US Election 2012: Don't forget Virginia
If a week is a long time in politics then nearly eight months (the gap since my last post on Dale Street Associates) is a lifetime. The Wilson minority Government of 1974 lasted for about the same amount of time. Yet in that period it feels like the US Election hasn't inched much further forward - with the Primary season growing longer every four years progress in American elections can feel glacially slow.
However the last few weeks have seen a flurry of activity as former Massachusetts Governor Mitt Romney all but secured the nomination of his Republican party and President Obama kicked off his re-election campaign in Ohio.
In the next few months as November 6 nears you are going to hear a lot about Ohio, New Hampshire, Iowa and Florida (hanging chad anyone?); all places it is fairly recognised are battleground states. If Texas is a red Republican state and California a blue Democrat state then Ohio is a purple swing state - a battleground or somewhere 'in play' when it comes to the US Election.
While Ohio and the rest are certainly key, this Brit who has only travelled as far as Latvia isn't going to lecture the Americans on their own politics, I want to make the case for another state it is going to be just as crucial to watch - maybe even more so.
A lot of the discussion on the US networks at the moment is the economy and whether Obama can win despite stuttering US growth numbers and unemployment above 8%. Although true - no incumbent President since FDR has returned to the Oval Office after going to the country with unemployment above 7.2% - it is important not to forget that it is Romney who has to take states back off the President if he is to succeed.
While Mitt probably takes back Indiana without a problem some of the other states he needs to carve a path to victory and reach the magic 270 electoral votes are trickier. Virginia is one.
It shouldn't be. Until 2008 a Democrat hadn't won in the Old Dominion since 1964. Obama won from McCain by 6%. After Ohio Virginia was the President's next stop on his re-election campaign and you can bet he and Romney will be back many more times before the race is done.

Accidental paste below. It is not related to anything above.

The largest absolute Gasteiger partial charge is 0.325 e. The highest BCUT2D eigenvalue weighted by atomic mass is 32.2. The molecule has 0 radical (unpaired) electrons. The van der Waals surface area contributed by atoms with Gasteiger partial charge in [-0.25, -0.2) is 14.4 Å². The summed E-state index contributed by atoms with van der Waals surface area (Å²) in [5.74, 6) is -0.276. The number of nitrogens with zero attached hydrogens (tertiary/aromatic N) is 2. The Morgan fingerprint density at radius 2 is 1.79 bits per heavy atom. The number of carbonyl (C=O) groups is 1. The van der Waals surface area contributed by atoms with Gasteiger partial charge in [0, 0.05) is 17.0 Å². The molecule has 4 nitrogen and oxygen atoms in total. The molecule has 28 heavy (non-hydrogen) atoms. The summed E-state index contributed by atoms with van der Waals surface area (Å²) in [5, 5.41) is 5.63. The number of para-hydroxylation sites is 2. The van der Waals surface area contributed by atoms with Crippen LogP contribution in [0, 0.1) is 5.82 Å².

One of the biggest problems is changing demographics. There are a growing number of black and Hispanic voters in the state who tend to vote Democratic. Plus a growing number of people who are college educated - again they generally side with the Democrats and Obama is courting them and students on rising tuition costs.
The other problem is what should be the challenger's strong hand - the economy. Romney wins by talking it down and blaming problems on the Commander in Chief. The trouble is in Virginia unemployment is below the national average and the economy is actually holding up pretty well - especially in the North.
When you campaign in a Presidential election you do so alongside the local Governor or Senators or Congressman from your party. Until Bob McDonnell became Governor in 2009 the changing demographics I mentioned have hurt Republicans in the state - McDonnell won't let Romney talk down the economy there.
Add into the mix a Gay nominee turned down for a role as a judge by the state House allegedly because of his sexual orientation and a new law that forces women who want an abortion to have an ultrasound and Obama has two local factors he can add to his campaigns on gay marriage and a supposed Republican 'war on women'.
It might not decide the election and although it is on one of the five 'paths to victory' the Obama campaign has highlighted the reality is the President doesn't need to win there - Romney does.
In most polls so far the Mormon candidate is trailing but there is a long way to go and all that is certain is when the polls close in Virginia (it is always one of the first states to be declared) its 13 electoral votes will make it one to watch.
Peter Ruddick @ruddick